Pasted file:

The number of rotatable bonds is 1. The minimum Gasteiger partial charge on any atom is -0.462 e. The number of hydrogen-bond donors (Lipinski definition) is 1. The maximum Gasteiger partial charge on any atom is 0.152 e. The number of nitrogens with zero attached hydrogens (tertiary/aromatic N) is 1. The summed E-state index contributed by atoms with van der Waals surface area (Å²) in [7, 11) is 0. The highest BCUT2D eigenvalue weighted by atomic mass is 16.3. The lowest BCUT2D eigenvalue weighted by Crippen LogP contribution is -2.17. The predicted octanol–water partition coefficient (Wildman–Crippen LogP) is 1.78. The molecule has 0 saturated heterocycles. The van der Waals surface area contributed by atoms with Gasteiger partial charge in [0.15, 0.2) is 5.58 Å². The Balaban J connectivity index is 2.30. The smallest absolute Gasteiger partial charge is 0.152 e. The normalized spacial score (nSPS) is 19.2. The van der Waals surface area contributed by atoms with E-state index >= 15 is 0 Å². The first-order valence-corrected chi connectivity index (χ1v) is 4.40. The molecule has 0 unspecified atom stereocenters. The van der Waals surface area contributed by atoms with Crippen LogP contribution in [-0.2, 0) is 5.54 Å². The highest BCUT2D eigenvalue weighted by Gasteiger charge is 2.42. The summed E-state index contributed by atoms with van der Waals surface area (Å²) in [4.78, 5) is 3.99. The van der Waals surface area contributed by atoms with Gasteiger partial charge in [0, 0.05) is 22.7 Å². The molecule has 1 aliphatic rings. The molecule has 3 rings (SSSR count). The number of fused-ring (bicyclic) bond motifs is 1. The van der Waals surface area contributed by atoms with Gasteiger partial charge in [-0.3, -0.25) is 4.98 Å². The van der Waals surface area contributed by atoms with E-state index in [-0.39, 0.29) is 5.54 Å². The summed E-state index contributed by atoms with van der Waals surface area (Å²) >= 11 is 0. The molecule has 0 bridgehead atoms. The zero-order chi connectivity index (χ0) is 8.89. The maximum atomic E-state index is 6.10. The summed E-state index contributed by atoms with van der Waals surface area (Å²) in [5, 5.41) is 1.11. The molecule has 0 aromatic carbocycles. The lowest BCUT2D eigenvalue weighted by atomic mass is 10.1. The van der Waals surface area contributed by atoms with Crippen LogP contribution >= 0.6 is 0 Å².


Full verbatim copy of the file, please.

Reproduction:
The number of rotatable bonds is 1. The minimum Gasteiger partial charge on any atom is -0.462 e. The number of hydrogen-bond donors (Lipinski definition) is 1. The maximum Gasteiger partial charge on any atom is 0.152 e. The number of nitrogens with zero attached hydrogens (tertiary/aromatic N) is 1. The summed E-state index contributed by atoms with van der Waals surface area (Å²) in [7, 11) is 0. The highest BCUT2D eigenvalue weighted by atomic mass is 16.3. The lowest BCUT2D eigenvalue weighted by Crippen LogP contribution is -2.17. The predicted octanol–water partition coefficient (Wildman–Crippen LogP) is 1.78. The molecule has 0 saturated heterocycles. The van der Waals surface area contributed by atoms with Gasteiger partial charge in [0.15, 0.2) is 5.58 Å². The Balaban J connectivity index is 2.30. The smallest absolute Gasteiger partial charge is 0.152 e. The normalized spacial score (nSPS) is 19.2. The van der Waals surface area contributed by atoms with E-state index >= 15 is 0 Å². The first-order valence-corrected chi connectivity index (χ1v) is 4.40. The molecule has 0 unspecified atom stereocenters. The van der Waals surface area contributed by atoms with Crippen LogP contribution in [-0.2, 0) is 5.54 Å². The highest BCUT2D eigenvalue weighted by Gasteiger charge is 2.42. The summed E-state index contributed by atoms with van der Waals surface area (Å²) in [4.78, 5) is 3.99. The van der Waals surface area contributed by atoms with Gasteiger partial charge in [0, 0.05) is 22.7 Å². The molecule has 1 aliphatic rings. The molecule has 3 rings (SSSR count). The number of fused-ring (bicyclic) bond motifs is 1. The van der Waals surface area contributed by atoms with Gasteiger partial charge in [-0.3, -0.25) is 4.98 Å². The van der Waals surface area contributed by atoms with E-state index in [-0.39, 0.29) is 5.54 Å². The summed E-state index contributed by atoms with van der Waals surface area (Å²) >= 11 is 0. The molecule has 0 bridgehead atoms. The zero-order chi connectivity index (χ0) is 8.89. The maximum atomic E-state index is 6.10. The summed E-state index contributed by atoms with van der Waals surface area (Å²) in [5, 5.41) is 1.11. The molecule has 0 aromatic carbocycles. The lowest BCUT2D eigenvalue weighted by atomic mass is 10.1. The van der Waals surface area contributed by atoms with Crippen LogP contribution >= 0.6 is 0 Å².